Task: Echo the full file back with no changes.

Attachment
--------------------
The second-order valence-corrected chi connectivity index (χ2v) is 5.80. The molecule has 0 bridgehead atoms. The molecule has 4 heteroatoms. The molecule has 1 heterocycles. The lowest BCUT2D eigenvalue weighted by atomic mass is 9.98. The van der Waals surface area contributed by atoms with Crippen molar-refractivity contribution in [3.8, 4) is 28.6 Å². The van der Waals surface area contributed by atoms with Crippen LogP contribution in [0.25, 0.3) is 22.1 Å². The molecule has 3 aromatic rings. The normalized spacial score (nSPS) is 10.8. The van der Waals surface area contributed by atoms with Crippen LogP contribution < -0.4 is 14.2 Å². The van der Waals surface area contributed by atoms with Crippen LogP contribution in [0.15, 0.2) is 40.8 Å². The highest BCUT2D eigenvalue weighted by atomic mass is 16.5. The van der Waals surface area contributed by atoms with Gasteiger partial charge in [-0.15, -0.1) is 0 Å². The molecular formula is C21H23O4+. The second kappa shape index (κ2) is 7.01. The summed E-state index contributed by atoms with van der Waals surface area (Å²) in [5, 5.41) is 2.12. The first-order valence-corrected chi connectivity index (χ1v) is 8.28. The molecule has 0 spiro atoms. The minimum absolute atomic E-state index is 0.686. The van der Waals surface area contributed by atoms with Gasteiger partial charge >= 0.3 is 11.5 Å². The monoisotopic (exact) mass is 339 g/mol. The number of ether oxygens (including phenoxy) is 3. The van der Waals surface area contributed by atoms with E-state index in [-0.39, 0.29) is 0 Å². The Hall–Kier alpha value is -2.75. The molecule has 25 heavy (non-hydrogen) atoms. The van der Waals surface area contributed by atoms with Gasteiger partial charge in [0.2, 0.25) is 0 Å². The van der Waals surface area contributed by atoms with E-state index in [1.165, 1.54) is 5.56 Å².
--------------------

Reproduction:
The second-order valence-corrected chi connectivity index (χ2v) is 5.80. The molecule has 0 bridgehead atoms. The molecule has 4 heteroatoms. The molecule has 1 heterocycles. The lowest BCUT2D eigenvalue weighted by atomic mass is 9.98. The van der Waals surface area contributed by atoms with Crippen molar-refractivity contribution in [3.8, 4) is 28.6 Å². The van der Waals surface area contributed by atoms with Crippen LogP contribution in [0.25, 0.3) is 22.1 Å². The molecule has 3 aromatic rings. The normalized spacial score (nSPS) is 10.8. The van der Waals surface area contributed by atoms with Crippen LogP contribution < -0.4 is 14.2 Å². The van der Waals surface area contributed by atoms with Crippen LogP contribution in [0.15, 0.2) is 40.8 Å². The highest BCUT2D eigenvalue weighted by atomic mass is 16.5. The van der Waals surface area contributed by atoms with Gasteiger partial charge in [-0.15, -0.1) is 0 Å². The molecular formula is C21H23O4+. The second kappa shape index (κ2) is 7.01. The summed E-state index contributed by atoms with van der Waals surface area (Å²) in [5, 5.41) is 2.12. The first-order valence-corrected chi connectivity index (χ1v) is 8.28. The molecule has 0 spiro atoms. The minimum absolute atomic E-state index is 0.686. The van der Waals surface area contributed by atoms with Gasteiger partial charge >= 0.3 is 11.5 Å². The monoisotopic (exact) mass is 339 g/mol. The number of ether oxygens (including phenoxy) is 3. The van der Waals surface area contributed by atoms with E-state index in [-0.39, 0.29) is 0 Å². The Hall–Kier alpha value is -2.75. The molecule has 25 heavy (non-hydrogen) atoms. The van der Waals surface area contributed by atoms with Gasteiger partial charge in [0.2, 0.25) is 0 Å². The van der Waals surface area contributed by atoms with E-state index in [1.165, 1.54) is 5.56 Å².